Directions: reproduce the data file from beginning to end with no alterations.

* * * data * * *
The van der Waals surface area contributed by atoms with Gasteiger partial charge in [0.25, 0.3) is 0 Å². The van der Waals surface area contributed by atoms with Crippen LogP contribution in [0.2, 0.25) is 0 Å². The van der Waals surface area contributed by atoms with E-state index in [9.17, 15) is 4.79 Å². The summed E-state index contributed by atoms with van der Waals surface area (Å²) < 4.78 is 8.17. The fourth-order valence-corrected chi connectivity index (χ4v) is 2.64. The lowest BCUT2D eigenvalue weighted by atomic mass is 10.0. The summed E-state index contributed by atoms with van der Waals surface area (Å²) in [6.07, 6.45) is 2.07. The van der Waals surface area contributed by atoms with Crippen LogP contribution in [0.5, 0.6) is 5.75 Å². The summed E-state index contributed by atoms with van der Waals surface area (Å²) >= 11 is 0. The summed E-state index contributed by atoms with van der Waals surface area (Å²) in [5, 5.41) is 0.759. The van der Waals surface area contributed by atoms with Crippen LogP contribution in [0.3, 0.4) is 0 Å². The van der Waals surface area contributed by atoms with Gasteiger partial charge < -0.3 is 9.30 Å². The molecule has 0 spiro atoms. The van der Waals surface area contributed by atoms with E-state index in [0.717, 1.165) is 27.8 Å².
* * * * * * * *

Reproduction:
The van der Waals surface area contributed by atoms with Gasteiger partial charge in [0.25, 0.3) is 0 Å². The van der Waals surface area contributed by atoms with Crippen LogP contribution in [0.2, 0.25) is 0 Å². The van der Waals surface area contributed by atoms with E-state index in [9.17, 15) is 4.79 Å². The summed E-state index contributed by atoms with van der Waals surface area (Å²) < 4.78 is 8.17. The fourth-order valence-corrected chi connectivity index (χ4v) is 2.64. The lowest BCUT2D eigenvalue weighted by atomic mass is 10.0. The summed E-state index contributed by atoms with van der Waals surface area (Å²) in [6.07, 6.45) is 2.07. The van der Waals surface area contributed by atoms with Crippen LogP contribution in [0.5, 0.6) is 5.75 Å². The summed E-state index contributed by atoms with van der Waals surface area (Å²) >= 11 is 0. The summed E-state index contributed by atoms with van der Waals surface area (Å²) in [5, 5.41) is 0.759. The van der Waals surface area contributed by atoms with Crippen LogP contribution in [0.3, 0.4) is 0 Å². The van der Waals surface area contributed by atoms with Gasteiger partial charge < -0.3 is 9.30 Å². The molecule has 0 spiro atoms. The van der Waals surface area contributed by atoms with E-state index in [0.717, 1.165) is 27.8 Å².